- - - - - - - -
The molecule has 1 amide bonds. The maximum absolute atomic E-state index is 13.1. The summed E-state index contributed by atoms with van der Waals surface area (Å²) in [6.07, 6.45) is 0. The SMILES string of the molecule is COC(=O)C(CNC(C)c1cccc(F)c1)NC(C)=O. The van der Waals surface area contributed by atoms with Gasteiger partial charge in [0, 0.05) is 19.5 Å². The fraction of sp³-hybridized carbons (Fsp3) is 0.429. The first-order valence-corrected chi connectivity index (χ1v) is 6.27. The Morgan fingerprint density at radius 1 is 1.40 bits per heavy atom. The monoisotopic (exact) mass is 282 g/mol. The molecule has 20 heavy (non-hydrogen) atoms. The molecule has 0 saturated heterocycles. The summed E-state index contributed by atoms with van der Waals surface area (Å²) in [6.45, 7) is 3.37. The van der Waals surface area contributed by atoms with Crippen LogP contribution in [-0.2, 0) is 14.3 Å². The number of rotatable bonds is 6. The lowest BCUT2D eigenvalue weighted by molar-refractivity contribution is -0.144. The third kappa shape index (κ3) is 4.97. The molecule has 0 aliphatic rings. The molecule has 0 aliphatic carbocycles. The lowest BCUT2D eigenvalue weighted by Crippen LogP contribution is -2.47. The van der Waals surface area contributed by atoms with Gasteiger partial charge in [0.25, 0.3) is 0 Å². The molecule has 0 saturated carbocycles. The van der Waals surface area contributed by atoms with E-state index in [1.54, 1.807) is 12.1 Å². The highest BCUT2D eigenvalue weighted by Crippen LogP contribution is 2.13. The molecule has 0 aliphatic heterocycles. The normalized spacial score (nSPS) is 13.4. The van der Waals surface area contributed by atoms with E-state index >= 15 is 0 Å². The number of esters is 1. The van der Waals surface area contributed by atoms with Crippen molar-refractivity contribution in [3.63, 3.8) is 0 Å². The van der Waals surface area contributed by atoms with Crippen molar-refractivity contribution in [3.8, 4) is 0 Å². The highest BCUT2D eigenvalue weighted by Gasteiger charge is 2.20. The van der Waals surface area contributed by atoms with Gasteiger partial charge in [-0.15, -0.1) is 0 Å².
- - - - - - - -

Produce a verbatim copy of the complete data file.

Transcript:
The molecule has 1 amide bonds. The maximum absolute atomic E-state index is 13.1. The summed E-state index contributed by atoms with van der Waals surface area (Å²) in [6.07, 6.45) is 0. The SMILES string of the molecule is COC(=O)C(CNC(C)c1cccc(F)c1)NC(C)=O. The van der Waals surface area contributed by atoms with Gasteiger partial charge in [0, 0.05) is 19.5 Å². The fraction of sp³-hybridized carbons (Fsp3) is 0.429. The first-order valence-corrected chi connectivity index (χ1v) is 6.27. The Morgan fingerprint density at radius 1 is 1.40 bits per heavy atom. The monoisotopic (exact) mass is 282 g/mol. The molecule has 20 heavy (non-hydrogen) atoms. The molecule has 0 saturated heterocycles. The summed E-state index contributed by atoms with van der Waals surface area (Å²) in [6.45, 7) is 3.37. The van der Waals surface area contributed by atoms with Crippen LogP contribution in [-0.2, 0) is 14.3 Å². The number of rotatable bonds is 6. The lowest BCUT2D eigenvalue weighted by molar-refractivity contribution is -0.144. The third kappa shape index (κ3) is 4.97. The molecule has 0 aliphatic rings. The molecule has 0 aliphatic carbocycles. The lowest BCUT2D eigenvalue weighted by Crippen LogP contribution is -2.47. The van der Waals surface area contributed by atoms with Gasteiger partial charge in [0.25, 0.3) is 0 Å². The molecule has 0 saturated carbocycles. The van der Waals surface area contributed by atoms with E-state index in [1.54, 1.807) is 12.1 Å². The highest BCUT2D eigenvalue weighted by Crippen LogP contribution is 2.13. The molecule has 0 aliphatic heterocycles. The normalized spacial score (nSPS) is 13.4. The van der Waals surface area contributed by atoms with E-state index >= 15 is 0 Å². The number of esters is 1. The van der Waals surface area contributed by atoms with Crippen molar-refractivity contribution in [3.63, 3.8) is 0 Å². The van der Waals surface area contributed by atoms with Crippen molar-refractivity contribution in [3.8, 4) is 0 Å². The highest BCUT2D eigenvalue weighted by Gasteiger charge is 2.20. The van der Waals surface area contributed by atoms with Gasteiger partial charge in [-0.15, -0.1) is 0 Å².